1. The increase in glutathione and GSSG is interpreted as a consequence of increased oxidative stress, but that will not necessarily affect total levels.

    We agree that oxidative stress will not necessarily affect total glutathione levels and this finding is likely a time-dependent phenomenon due to persistent redox signalling. In this instance, the alterations in total glutathione levels are likely linked to transcriptional and post- transcriptional changes in GSH biosynthetic enzymes and the observed metabolic reprogramming. While ATF4 regulates the glutathione redox state and glutathione levels, it's not entirely clear if it is solely responsible for increasing total glutathione levels with TCA cycle inhibition. One possibility is that there is simultaneous activation of the transcription factor NRF2, which is a crucial regulator of glutathione synthesis and is known to be regulated by FH loss and succination (PMID: 22014567) and reactive oxygen species (ROS). ATF4 and NRF2 may cooperate to transactivate glutathione-related metabolic enzymes upon TCA cycle inhibition, as previously reported in other contexts (PMID: 23618921). Further investigation of the crosstalk between these two transcription factors is warranted in this context.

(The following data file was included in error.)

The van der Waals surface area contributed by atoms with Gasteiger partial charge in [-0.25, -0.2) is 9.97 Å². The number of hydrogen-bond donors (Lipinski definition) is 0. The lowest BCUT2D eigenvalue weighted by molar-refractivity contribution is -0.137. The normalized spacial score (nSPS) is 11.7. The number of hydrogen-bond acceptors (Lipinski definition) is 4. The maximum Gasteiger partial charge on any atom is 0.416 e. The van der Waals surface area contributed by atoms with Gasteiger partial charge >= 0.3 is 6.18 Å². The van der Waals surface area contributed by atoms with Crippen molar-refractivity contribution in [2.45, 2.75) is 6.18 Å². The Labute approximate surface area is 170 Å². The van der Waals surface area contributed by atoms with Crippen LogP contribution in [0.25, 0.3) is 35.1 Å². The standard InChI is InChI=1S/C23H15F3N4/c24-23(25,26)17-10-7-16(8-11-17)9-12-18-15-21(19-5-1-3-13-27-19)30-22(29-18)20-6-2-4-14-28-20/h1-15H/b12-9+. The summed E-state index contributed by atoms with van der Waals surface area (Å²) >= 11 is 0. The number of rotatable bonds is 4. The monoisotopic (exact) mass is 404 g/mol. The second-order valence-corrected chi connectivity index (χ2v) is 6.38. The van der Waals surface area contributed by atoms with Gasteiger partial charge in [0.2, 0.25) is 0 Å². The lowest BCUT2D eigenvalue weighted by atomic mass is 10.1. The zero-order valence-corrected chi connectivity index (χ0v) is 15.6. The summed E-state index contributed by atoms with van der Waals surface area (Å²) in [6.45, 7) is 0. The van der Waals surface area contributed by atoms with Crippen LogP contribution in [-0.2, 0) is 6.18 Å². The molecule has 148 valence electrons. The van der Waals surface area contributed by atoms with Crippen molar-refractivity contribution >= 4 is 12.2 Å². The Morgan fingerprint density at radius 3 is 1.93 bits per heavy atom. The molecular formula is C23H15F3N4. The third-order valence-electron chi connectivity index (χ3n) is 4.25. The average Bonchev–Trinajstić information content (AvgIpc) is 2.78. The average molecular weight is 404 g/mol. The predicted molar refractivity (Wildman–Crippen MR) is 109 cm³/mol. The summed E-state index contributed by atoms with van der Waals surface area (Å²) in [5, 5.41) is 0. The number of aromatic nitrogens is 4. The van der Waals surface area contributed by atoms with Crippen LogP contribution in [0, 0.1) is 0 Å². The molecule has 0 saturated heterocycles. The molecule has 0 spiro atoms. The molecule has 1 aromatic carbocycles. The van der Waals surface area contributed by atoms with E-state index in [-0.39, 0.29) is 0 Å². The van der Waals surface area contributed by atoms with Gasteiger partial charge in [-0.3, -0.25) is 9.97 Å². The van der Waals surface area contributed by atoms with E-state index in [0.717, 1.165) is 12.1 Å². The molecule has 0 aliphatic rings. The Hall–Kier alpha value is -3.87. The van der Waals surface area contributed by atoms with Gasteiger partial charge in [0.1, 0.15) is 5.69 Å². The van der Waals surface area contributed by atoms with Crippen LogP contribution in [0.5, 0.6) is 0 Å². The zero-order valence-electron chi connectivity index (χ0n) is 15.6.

1. The text in the Figure S1 PCA plots have legends is too small to read. This should be corrected.

    We thank you for this note and apologize for this oversight. We have now corrected the figure legends for the PCA plots.

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  2. Evaluation Summary: